Transfer learning approach takes parts of a pre-trained machine learning model and applies it to a new but similar problem. This will usually be the core information for the model to function, with new aspects added to the model to solve a specific task. Programmers just need to identify areas of the model that are relevant to the new task, and which parts need to be retrained. For example, a new model may keep the processes that allow the machine to identify objects or data, but retrain the model to identify a different specific object.
Benefits of transfer learning for machine learning
Transfer learning brings a range of benefits to the development process of machine learning models. The main benefits of transfer learning are saving of resources and improved efficiency when training new models.
The accurate labelling of large datasets takes a huge amount of time. The majority of data encountered by organisations can often be unlabelled, especially with the extensive datasets required to train a machine learning algorithm. With transfer learning, a model can be trained on an available labelled dataset, then be applied to a similar task that may involve unlabelled data.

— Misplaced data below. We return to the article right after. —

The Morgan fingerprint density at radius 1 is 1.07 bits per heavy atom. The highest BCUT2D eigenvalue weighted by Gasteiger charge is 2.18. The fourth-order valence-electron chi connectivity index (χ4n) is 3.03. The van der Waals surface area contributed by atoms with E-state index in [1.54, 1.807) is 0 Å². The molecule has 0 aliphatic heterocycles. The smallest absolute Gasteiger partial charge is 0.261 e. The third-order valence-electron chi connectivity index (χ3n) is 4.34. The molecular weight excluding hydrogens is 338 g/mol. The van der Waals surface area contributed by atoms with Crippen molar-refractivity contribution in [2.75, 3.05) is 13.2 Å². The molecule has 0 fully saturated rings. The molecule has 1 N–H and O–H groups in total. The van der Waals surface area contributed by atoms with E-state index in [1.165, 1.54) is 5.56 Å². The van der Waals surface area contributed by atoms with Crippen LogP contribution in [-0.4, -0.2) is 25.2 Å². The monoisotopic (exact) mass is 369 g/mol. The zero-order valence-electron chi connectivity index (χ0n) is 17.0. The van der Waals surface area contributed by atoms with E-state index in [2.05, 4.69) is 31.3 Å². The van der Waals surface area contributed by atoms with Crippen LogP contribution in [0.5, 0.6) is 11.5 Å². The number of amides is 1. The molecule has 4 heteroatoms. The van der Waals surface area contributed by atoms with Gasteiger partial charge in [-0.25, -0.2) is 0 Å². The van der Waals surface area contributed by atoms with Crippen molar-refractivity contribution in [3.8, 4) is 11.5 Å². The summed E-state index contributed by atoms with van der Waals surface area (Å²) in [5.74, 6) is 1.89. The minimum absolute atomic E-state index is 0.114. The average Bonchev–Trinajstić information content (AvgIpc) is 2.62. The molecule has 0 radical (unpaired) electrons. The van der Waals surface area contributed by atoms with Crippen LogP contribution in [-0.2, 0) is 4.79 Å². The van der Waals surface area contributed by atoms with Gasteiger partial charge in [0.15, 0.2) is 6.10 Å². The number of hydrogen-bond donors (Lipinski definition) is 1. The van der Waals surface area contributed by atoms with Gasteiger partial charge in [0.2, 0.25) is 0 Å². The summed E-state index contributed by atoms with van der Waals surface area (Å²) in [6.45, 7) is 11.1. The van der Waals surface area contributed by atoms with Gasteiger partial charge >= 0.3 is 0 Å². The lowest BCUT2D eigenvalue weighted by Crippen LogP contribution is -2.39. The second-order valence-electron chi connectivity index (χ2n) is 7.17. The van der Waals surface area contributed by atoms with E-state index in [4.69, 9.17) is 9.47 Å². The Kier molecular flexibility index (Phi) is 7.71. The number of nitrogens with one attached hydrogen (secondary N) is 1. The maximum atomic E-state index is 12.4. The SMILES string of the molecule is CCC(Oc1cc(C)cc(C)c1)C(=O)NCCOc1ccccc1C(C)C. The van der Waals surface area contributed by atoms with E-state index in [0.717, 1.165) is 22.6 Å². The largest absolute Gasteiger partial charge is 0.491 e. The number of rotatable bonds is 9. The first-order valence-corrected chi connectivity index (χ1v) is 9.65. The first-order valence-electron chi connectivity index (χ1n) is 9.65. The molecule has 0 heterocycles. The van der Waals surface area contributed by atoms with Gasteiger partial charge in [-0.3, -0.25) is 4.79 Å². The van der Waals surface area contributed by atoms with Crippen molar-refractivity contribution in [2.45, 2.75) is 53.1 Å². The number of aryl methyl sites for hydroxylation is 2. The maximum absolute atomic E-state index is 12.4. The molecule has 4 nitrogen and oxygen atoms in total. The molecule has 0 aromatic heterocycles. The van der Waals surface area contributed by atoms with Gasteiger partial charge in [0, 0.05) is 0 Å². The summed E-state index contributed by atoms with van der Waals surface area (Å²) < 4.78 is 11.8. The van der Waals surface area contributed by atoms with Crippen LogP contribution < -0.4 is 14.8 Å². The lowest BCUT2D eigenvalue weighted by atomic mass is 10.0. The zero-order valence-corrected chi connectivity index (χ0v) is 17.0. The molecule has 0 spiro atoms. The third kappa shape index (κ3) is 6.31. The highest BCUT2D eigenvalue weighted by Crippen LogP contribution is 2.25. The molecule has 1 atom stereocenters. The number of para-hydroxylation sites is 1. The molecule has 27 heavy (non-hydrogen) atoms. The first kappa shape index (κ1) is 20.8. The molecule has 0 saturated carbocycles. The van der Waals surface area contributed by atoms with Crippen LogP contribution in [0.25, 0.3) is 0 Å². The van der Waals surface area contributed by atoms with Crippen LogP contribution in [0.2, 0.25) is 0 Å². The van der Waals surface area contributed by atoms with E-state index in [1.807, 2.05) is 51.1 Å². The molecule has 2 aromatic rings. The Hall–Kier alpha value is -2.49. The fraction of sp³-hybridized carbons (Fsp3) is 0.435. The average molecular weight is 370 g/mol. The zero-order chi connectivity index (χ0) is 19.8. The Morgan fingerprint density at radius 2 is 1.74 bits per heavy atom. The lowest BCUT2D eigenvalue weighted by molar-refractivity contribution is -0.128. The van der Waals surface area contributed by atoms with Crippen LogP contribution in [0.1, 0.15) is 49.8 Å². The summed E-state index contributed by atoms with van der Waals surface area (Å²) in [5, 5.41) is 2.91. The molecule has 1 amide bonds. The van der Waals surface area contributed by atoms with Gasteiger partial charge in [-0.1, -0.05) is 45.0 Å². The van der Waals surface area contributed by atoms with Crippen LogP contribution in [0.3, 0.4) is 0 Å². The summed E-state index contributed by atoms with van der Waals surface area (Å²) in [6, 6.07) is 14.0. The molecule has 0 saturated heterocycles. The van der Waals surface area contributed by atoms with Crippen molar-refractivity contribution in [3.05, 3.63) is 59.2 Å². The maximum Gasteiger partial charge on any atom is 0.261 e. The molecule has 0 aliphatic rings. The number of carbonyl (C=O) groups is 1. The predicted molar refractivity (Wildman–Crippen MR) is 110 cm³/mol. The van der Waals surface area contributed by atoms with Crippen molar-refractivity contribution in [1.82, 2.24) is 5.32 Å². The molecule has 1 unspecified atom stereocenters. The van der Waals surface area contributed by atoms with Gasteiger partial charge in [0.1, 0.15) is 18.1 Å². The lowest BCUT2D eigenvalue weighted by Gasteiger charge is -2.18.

Transfer learning also increases learning speed. With fewer new things to learn, the algorithm is faster to generate high-quality output. To use an analogy, an snowboarder is likely to learn more quickly to balance on the waves while surfing than an average person because certain concepts apply to both disciplines.
Transfer learning in natural language processing
Natural language processing allows machines to “understand” and analyse human language and its context, whether through audio (through speech to text) or text files. It opens unlimited ways for increased work productivity and wellbeing, improving how humans and computers interact. Natural language processing is intrinsic to everyday services like voice assistants, speech recognition software, automated captions, translations, documents processing or intelligent search and document contextualisation like Untrite AI.
Transfer learning is used in a range of ways to strengthen machine learning models that deal with natural language processing. Examples include simultaneously training a model to detect different elements of language, taxonomy, or embedding pre-trained layers which understand specific dialects or vocabulary; e.g. it can suggest company internal knowledge acquired in similar projects e.g in R&D and apply that knowledge to a new project, let’s say in sales. Transfer learning can also be used to adapt models across different languages. Aspects of models trained and refined based on the English language can be adapted for similar languages or tasks.